“The sole criterion for a domain validated certificate is proof of control over whois records, DNS records file, email or web hosting account of a domain. Typically control over a domain is determined using one of the following:
Response to email sent to the email contact in the domain’s whois details
Response to email sent to a well-known administrative contact in the domain, e.g. (admin@, postmaster@, etc.)
Publishing a nonce provided by an automated certificate issuing system
A domain validated certificate is distinct from an Extended Validation Certificate in that this is the only requirement for issuing the certificate. In particular, domain validated certificates do not assure that any particular legal entity is connected to the certificate, even if the domain name may imply a particular legal entity controls the domain.”
But alas, with COMODO, this was my first encounter with a certificate-signing request. With StartSSL, the service generated the public/private key and installed it into my browser, which then required me to export the file and import it into my server. I’m assuming that’s okay, but it is placing a lot of trust in the certificate issuer, as in theory they’d have/had access to the private key. A certificate-signing request, on the other hand, eliminates that security hole.
The process is as follows: the server creates a certificate/private key pair, wherein the certificate is signed by the private key (standard procedure). The certificate is then exported, which in turn is uploaded to the CA. After validation, the CA then signs the certificate with their own certificate’s private key (the intermediate certificate), and then provides that now-signed certificate alongside the signing intermediate certificate. Both are uploaded to the server, along with the original private key. The three files now supply encryption and identity validation (via the certificate chain path through the intermediate certificate).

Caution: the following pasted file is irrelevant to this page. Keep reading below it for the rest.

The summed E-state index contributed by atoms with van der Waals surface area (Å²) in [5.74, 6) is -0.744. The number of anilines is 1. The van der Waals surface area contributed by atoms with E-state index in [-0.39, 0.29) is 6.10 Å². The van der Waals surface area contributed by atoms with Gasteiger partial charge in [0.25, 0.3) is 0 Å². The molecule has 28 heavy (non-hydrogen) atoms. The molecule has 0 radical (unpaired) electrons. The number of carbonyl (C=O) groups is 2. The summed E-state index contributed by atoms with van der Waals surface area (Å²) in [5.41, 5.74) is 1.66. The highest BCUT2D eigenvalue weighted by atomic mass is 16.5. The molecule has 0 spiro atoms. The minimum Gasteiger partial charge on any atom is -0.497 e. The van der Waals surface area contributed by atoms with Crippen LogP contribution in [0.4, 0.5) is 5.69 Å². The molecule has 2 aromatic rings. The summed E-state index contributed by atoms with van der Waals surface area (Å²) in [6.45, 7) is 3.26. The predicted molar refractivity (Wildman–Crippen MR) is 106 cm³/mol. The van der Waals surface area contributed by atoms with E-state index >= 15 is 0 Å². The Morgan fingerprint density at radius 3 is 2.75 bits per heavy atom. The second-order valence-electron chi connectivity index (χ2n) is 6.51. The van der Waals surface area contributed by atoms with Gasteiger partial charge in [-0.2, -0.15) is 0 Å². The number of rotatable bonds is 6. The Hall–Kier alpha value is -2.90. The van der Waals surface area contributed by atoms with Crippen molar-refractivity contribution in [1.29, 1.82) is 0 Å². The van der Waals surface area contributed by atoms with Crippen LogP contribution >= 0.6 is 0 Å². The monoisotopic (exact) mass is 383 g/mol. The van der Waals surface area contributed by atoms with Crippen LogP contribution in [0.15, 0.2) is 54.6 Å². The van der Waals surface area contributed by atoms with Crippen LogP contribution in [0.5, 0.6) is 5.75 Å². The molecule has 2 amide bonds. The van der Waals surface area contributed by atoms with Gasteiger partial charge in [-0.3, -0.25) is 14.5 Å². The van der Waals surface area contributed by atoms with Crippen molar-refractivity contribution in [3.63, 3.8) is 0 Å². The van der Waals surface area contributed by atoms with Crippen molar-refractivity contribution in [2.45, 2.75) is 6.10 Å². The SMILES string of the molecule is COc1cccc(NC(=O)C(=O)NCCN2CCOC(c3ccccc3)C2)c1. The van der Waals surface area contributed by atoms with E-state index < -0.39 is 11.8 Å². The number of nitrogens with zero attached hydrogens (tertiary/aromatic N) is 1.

It sounds complicated, but from the user end it’s mostly automatic. The burden lies in the validation process.
As stated above, domain validation is merely the process of confirming that the requestor actually controls the domain to which they’re requesting a signed certificate. And, as Wikipedia explained above, COMODO chose to do this in one of 3 ways:
The CA queries the requestor’s domain WHOIS record–the ICANN-required information supplied along with the original domain registration. Specifically, the registered email address. The problem for me was that, because of the amount of spam email I received as a result of keeping that information public, I had to purchase a WHOIS-masking service that prevented my registered email address from being visible. As a result, the CA had no way to query my email, and therefore no email by which to contact me.
This led me to method 2: the CA generates an ASCII nonce and tells me to paste it into a text file in the /.well-known directory. This directory is, in theory, only write-accessible to the server’s admin, and is also publicly visible. Logic follows that I, the admin of the server to which the domain name is pointed, would not be able to make this file unless I had full control of both the domain and the server (which I do). I created the file and was in turn sent a link to download the now-signed certificate. (Note: the /.well-known is not a mountable directory by default. This required me to save a file directly to the directory via the server’s integrated text editor, although I’m sure a more advanced user could perform a simple SSH command).